With so many babies being born in Suffolk County we often see parents who are not only concerned that their baby’s eyes are normal, but they are also curious about just what they can see.
While their distant vision is poor they have reasonably good vision up close. This is important since they are able to focus and recognize their parents faces when being fed. Parents are often gratified to see their baby fixating on their face at these times. They also seem to have an instinctual knowledge for being able to differentiate between a happy, smiley face and frowning and unhappy face. Failure to fixate on your face in the first few weeks or months could be a cause for concern that should be brought to the attention of your pediatrician.
Muscle coordination is poor initially and your baby may appear “cross eyed.” While this is not a great concern initially they should straighten out by the third to fourth month. but a large, constant misalignment, even if it is early on should be a cause for concern. In the first two to three months vision rapidly improves. At this time an infant can follow objects and even start to reach for them.
Color vision is thought to be poor at birth as babies initially see mainly black and white since their cones are not fully functional, but at a week they are already able to see red, orange, yellow and green. The ability to recognize blue and violet develops somewhat later.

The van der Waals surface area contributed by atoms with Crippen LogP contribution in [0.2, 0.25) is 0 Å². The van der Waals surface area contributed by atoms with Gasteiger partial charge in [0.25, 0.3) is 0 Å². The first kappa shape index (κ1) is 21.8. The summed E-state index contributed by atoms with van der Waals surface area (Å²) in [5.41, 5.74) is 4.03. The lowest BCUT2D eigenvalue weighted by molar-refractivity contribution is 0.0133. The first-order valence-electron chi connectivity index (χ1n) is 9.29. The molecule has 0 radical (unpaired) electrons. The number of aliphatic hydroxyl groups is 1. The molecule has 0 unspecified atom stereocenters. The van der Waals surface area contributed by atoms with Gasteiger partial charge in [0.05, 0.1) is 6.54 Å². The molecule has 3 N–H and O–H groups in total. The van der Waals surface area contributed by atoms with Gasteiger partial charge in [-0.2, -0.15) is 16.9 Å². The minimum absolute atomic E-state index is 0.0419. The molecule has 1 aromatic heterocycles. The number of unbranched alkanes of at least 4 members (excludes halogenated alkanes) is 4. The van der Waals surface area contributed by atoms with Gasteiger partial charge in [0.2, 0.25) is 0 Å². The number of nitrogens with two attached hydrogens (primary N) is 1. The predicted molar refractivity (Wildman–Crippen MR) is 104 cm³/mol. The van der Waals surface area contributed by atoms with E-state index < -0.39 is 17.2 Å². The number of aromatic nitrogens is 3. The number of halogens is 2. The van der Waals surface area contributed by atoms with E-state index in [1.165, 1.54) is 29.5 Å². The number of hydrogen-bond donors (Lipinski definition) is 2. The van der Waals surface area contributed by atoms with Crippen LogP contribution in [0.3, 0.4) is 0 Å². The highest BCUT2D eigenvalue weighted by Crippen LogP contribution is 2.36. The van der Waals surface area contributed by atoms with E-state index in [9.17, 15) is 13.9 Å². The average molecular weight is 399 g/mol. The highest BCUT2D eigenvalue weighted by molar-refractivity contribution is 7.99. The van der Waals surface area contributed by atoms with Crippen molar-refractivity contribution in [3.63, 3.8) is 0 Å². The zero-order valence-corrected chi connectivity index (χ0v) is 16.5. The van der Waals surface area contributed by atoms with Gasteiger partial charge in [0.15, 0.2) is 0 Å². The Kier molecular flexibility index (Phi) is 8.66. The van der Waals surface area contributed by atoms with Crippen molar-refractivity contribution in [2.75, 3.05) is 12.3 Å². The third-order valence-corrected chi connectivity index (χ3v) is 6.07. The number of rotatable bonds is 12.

By six months of age an infant’s vision is virtually as good as an adult’s. While it may only be approximately 20/400 at birth by six months it may be as good as 20/25.
Changes in eye color can occur anytime in the first year. This is because the stromal tissue overlying the colored iris surrounding the pupil of your eye is undeveloped in the first year of life. As your infant grows in the first year the iris stoma often changes in color.
One big concern that parents may encounter is if their infant was born prematurely. While this is often not a problem it can be if the infant was born before 30 weeks of gestation or was less than 3.3 pounds (1500 grams) at birth. This is because the vessels in the retinal periphery are not fully developed. When these premature infants are given supplemental oxygen which they require for survival, abnormal vessel formation can occur. This entity called ROP for retinopathy of prematurity must be diagnosed and treated immediately as it can lead to retinal damage with partial or total retinal detachments that can in turn lead to blindness. While this condition cannot always be perfectly treated, excellent sight saving treatments are often available. These consist of cryoablation, photocoagulation, and more recently the use of vasular endothelial growth factor inhibitors which are also used to treat macula degeneration.